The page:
When the sailing vessel Pilgrim arrived at San Pedro to trade for cattle hides in 1834, seaman Richard Dana was struck by the area's desolate quietude: It was, he wrote, "entirely bare of trees and even shrubs; and there was no sign of a town, — not even a house to be seen."
To Dana and his crew mates, who carried their cargo by hand across the rocky beach and up the slippery, mustard-covered hills to be loaded onto carts bound for the pueblo, San Pedro Bay's shortcomings as a harbor were clear. It was too shallow, too small and too exposed. There wasn't even a wharf.
That didn't stop boosters 50 years later from dreaming big things for their muddy little harbor. Phineas Banning had shown them the way in 1871 when he dredged a channel from the bay to Wilmington. With enough money, men and steam power, a mud flat could become a shipping hub for the ages.
Congress gave San Pedro the decisive edge in the battle of the ports in 1897, naming it the official port of Los Angeles. Within the span of 15 years, the port was fully dredged, the breakwater was constructed, the town of San Pedro was annexed by Los Angeles, and goods began flowing into the harbor via the newly constructed Panama Canal.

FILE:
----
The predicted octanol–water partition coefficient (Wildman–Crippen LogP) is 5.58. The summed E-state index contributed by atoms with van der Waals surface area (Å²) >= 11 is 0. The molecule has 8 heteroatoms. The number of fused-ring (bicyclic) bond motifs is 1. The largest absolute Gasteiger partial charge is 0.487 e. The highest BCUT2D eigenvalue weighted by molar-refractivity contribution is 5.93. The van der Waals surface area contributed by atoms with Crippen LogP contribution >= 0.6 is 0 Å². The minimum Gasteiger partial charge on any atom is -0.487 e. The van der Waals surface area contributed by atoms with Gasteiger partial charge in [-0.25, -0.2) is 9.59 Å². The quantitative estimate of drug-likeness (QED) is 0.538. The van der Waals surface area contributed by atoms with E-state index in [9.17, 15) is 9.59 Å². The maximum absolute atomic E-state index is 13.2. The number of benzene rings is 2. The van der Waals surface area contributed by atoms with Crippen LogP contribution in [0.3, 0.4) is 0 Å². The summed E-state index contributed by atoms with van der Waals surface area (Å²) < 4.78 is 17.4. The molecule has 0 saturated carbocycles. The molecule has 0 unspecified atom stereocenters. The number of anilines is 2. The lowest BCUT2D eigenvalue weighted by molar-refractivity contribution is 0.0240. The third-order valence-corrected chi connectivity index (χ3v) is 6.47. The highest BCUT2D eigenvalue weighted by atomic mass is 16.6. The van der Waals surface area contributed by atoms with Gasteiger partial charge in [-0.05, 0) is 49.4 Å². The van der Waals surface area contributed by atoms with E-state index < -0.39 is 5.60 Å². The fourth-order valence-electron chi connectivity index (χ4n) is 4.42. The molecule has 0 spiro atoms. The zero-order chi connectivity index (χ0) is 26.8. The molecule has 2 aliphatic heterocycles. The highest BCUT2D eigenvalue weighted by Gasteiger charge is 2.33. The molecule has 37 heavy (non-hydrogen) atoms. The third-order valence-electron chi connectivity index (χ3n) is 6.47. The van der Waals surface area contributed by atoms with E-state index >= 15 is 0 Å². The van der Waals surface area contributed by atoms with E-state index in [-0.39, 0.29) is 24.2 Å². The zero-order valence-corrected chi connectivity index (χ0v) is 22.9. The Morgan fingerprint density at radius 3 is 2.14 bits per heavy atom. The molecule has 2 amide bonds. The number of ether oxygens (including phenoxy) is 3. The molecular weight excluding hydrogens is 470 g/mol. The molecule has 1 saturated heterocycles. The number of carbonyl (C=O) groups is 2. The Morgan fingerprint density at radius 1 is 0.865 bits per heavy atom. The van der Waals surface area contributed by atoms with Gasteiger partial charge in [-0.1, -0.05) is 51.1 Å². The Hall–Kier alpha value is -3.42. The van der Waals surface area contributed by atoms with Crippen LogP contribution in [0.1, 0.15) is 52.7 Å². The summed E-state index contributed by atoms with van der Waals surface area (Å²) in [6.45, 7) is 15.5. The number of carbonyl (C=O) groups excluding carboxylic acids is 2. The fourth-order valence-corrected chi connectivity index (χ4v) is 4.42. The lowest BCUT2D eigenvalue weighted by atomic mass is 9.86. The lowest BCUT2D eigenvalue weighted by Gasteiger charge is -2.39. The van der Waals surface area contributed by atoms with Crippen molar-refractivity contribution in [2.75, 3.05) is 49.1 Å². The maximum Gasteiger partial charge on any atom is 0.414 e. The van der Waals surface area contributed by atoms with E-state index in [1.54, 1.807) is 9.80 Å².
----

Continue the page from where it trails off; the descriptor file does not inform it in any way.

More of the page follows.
The neighborhood thrived as the commercial fishing and cargo handling industries boomed, and the Army base expanded on the bluffs overlooking the harbor. A bustling commercial district stretched west from the water's edge, with 7th Street and its beautiful Warner Grand Theatre at the heart of it.
Homes bought by the dockworkers were built within walking distance (or a short streetcar ride) from the waterfront. A ferry ran from the mainland to Terminal Island, for those workers who had cars. San Pedro, part of L.A. but wholly apart from it in so many ways, developed its own distinctive, proudly blue-collar vibe.
Massive cargo container ships, increased mechanization of ship loading and unloading, and the collapse of the fishing and shipbuilding industries brought hard times to many in San Pedro, even as the port itself became more central to the economy of L.A. and the nation as a whole.
Meanwhile, the city is reinvesting in the waterfront, hoping to position it as a leisure destination.